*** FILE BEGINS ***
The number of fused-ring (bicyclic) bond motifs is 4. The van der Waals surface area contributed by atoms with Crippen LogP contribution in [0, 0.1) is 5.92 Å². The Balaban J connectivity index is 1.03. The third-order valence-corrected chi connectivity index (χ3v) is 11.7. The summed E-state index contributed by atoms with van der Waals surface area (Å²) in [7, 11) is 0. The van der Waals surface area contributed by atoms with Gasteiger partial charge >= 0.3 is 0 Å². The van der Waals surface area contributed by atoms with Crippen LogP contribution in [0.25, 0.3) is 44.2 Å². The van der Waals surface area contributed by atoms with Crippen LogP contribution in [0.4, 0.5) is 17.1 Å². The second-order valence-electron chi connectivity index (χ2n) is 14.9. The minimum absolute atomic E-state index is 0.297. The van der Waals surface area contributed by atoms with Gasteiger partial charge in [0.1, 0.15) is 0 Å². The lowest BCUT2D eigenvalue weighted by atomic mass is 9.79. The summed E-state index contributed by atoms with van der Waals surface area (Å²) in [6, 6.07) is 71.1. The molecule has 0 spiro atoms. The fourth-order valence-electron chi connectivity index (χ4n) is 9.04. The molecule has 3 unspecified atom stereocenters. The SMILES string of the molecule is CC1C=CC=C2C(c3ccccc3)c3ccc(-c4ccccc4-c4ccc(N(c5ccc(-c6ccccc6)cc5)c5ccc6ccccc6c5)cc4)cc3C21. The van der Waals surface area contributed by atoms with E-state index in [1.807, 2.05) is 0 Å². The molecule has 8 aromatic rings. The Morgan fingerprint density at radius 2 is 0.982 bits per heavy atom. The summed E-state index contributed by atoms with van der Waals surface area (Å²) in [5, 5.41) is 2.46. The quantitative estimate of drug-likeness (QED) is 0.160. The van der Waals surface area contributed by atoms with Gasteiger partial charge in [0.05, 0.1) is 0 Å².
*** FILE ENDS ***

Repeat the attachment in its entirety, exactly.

The number of fused-ring (bicyclic) bond motifs is 4. The van der Waals surface area contributed by atoms with Crippen LogP contribution in [0, 0.1) is 5.92 Å². The Balaban J connectivity index is 1.03. The third-order valence-corrected chi connectivity index (χ3v) is 11.7. The summed E-state index contributed by atoms with van der Waals surface area (Å²) in [7, 11) is 0. The van der Waals surface area contributed by atoms with Gasteiger partial charge >= 0.3 is 0 Å². The van der Waals surface area contributed by atoms with Crippen LogP contribution in [0.25, 0.3) is 44.2 Å². The van der Waals surface area contributed by atoms with Crippen LogP contribution in [0.4, 0.5) is 17.1 Å². The second-order valence-electron chi connectivity index (χ2n) is 14.9. The minimum absolute atomic E-state index is 0.297. The van der Waals surface area contributed by atoms with Gasteiger partial charge in [0.1, 0.15) is 0 Å². The lowest BCUT2D eigenvalue weighted by atomic mass is 9.79. The summed E-state index contributed by atoms with van der Waals surface area (Å²) in [6, 6.07) is 71.1. The molecule has 0 spiro atoms. The fourth-order valence-electron chi connectivity index (χ4n) is 9.04. The molecule has 3 unspecified atom stereocenters. The SMILES string of the molecule is CC1C=CC=C2C(c3ccccc3)c3ccc(-c4ccccc4-c4ccc(N(c5ccc(-c6ccccc6)cc5)c5ccc6ccccc6c5)cc4)cc3C21. The van der Waals surface area contributed by atoms with E-state index in [1.807, 2.05) is 0 Å². The molecule has 8 aromatic rings. The Morgan fingerprint density at radius 2 is 0.982 bits per heavy atom. The summed E-state index contributed by atoms with van der Waals surface area (Å²) in [5, 5.41) is 2.46. The quantitative estimate of drug-likeness (QED) is 0.160. The van der Waals surface area contributed by atoms with Gasteiger partial charge in [0.05, 0.1) is 0 Å².